UMD   This Site

Benjamin Shapiro
Fischell Department of Bioengineering
Joint appointment with:
Institute for Systems Research
2246 Kim Building
University of Maryland
College Park, MD 20742
Tel: (301) 405-4191
Fax: (301) 405-9953

Writing Tips
William S. Trimmer, edited by Benjamin Shapiro

(This is a work in progress, I updated this document as I get new ideas. A lot of this document is based, word for word sometimes, on an essay written by William S. Trimmer in "Micromechanics and MEMS: Classic and Seminal Papers to 1990.)

The most important thing to remember is that you are writing for someone. Somebody might one day pick up your document and actually read it: you want to make that persons life as easy as possible.

Picture who you are writing for. It is good to think of 3 people: a novice; someone who is knowledgeable in science but who knows little about the field being discussed; and an expert. As you write, put in something for each of these 3 people. When an extended section is needed, perhaps for the expert, you can warn the novice, "The rest of this section contains a detailed description of the numerical method."

Plan your document carefully. I usually like to start with an outline which I slowly make more detailed. For example, I will block out the initial document as: abstract, introduction, previous work, technical setup, method of solution, results, and conclusion. Then I will decide what each piece will contain. Each paragraph describes one coherent thought. (Notice how this paragraph describes planning your document, the previous paragraph talks about writing for an audience of 3 people.) Leave the abstract, introduction and summary for last; once you have blocked out your entire document it will be clear what you want to emphasize in these overview sections.

A lot of people think the abstract, introduction and conclusion are three places that required identical information. This is not true.

The abstract is being read by people deciding if they want to read your article. Hence your abstract must be an honest and concise appraisal of the results in the paper. What are the key questions? What are the key results? How does your work differ from the rest of the literature?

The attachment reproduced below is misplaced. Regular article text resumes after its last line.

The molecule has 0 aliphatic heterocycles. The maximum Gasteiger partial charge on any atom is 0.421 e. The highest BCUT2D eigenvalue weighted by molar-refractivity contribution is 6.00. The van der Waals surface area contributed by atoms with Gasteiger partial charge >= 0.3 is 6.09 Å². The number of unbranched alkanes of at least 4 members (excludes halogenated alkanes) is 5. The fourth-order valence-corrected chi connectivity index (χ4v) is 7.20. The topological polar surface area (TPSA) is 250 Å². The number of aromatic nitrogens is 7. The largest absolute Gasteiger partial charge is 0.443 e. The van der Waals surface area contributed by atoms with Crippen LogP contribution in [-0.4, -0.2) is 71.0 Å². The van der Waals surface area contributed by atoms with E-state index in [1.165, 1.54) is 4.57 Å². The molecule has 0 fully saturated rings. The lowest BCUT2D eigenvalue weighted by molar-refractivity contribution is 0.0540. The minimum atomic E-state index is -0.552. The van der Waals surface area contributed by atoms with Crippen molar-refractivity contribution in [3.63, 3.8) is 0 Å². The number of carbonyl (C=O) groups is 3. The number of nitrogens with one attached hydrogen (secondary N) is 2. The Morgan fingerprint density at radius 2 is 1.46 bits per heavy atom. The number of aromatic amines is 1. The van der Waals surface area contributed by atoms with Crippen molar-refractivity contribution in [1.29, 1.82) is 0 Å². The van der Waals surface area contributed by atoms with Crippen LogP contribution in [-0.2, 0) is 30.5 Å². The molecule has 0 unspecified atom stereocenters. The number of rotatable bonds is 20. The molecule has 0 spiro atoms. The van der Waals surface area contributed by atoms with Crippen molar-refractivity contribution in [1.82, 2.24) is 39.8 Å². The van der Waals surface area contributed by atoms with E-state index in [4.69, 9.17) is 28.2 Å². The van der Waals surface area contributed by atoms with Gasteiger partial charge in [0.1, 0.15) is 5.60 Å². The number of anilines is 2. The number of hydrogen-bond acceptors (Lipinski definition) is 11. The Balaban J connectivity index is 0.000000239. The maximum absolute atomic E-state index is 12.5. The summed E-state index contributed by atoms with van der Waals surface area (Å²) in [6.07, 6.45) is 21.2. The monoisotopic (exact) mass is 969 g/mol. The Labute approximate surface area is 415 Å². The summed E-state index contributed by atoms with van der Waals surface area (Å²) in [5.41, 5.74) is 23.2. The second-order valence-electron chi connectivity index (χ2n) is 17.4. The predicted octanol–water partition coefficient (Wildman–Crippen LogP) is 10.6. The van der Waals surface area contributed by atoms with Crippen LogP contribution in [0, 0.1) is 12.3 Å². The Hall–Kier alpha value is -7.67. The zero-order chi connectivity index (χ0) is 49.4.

The introduction is a road map. After reading the introduction the reader should be able to scan the article and easily find the important facts. Having a well-planned document with descriptive section and sub-section headings will further help the reader skim the paper effectively. The body of the work will provide the details, your job in the introduction is to outline your approach.

The conclusion is your chance to summarize your work and to put it into perspective. Here you can assume the reader knows the details; he or she needs a broad overview.

I also want to emphasize three simple considerations that most people forget.

With almost no exceptions, you have spent far more time thinking about this problem than anyone else on the planet. (If you haven't, you shouldn't be writing a research article on the subject.) Things that are obvious to you are not obvious to almost everyone else! Your job is to simplify your analysis as much as possible and convey your information as clearly as possible. Picture the novice and explain in simple language the basics of your approach: first we have to do this, then we need to find that, etc. Only once you have done this, can you go in and focus on the details. The last thing you want to do is to try show how smart you are by emphasizing your solution of a very specific technical problem. To be blunt: you are the only person that cares, and if you emphasize details it will only confuse your readers.

Many authors use the previous work section to show how their work is clever, and the rest of the literature is stupid. This is a problem for a number of reasons. First, these same authors are going to review your paper. Second, such a portrayal of the literature makes you, not the other authors, seem simple and sophomoric. Third, you are missing a chance to communicate important information to other authors. Don't do this. As far as possible, you need to provide an accurate picture of what has been done before and what is different in your work.

Most people will not read your paper in detail. At best, they will skim it; at worst they will read the abstract and conclusion. For this reason the first page of your paper is critical. (Having a figure that conveys the major thrust of your work on this page is very helpful.) You want your paper to be sufficiently well organized that the reader can find the information that he or she needs quickly and efficiently. This means you want descriptive and accurate section and subsection titles; and you want each paragraph to talk about one well-defined idea. It is good practice to start each paragraph with a sentence that describes the paragraph to come. In conclusion: write to be read. Try to keep in mind what your reader knows and doesn't know, and present the missing information as clearly as possible.

Top of page

More Tools



©2013 |

Aerospace Home UM Home Page BIOE Home Clark School Home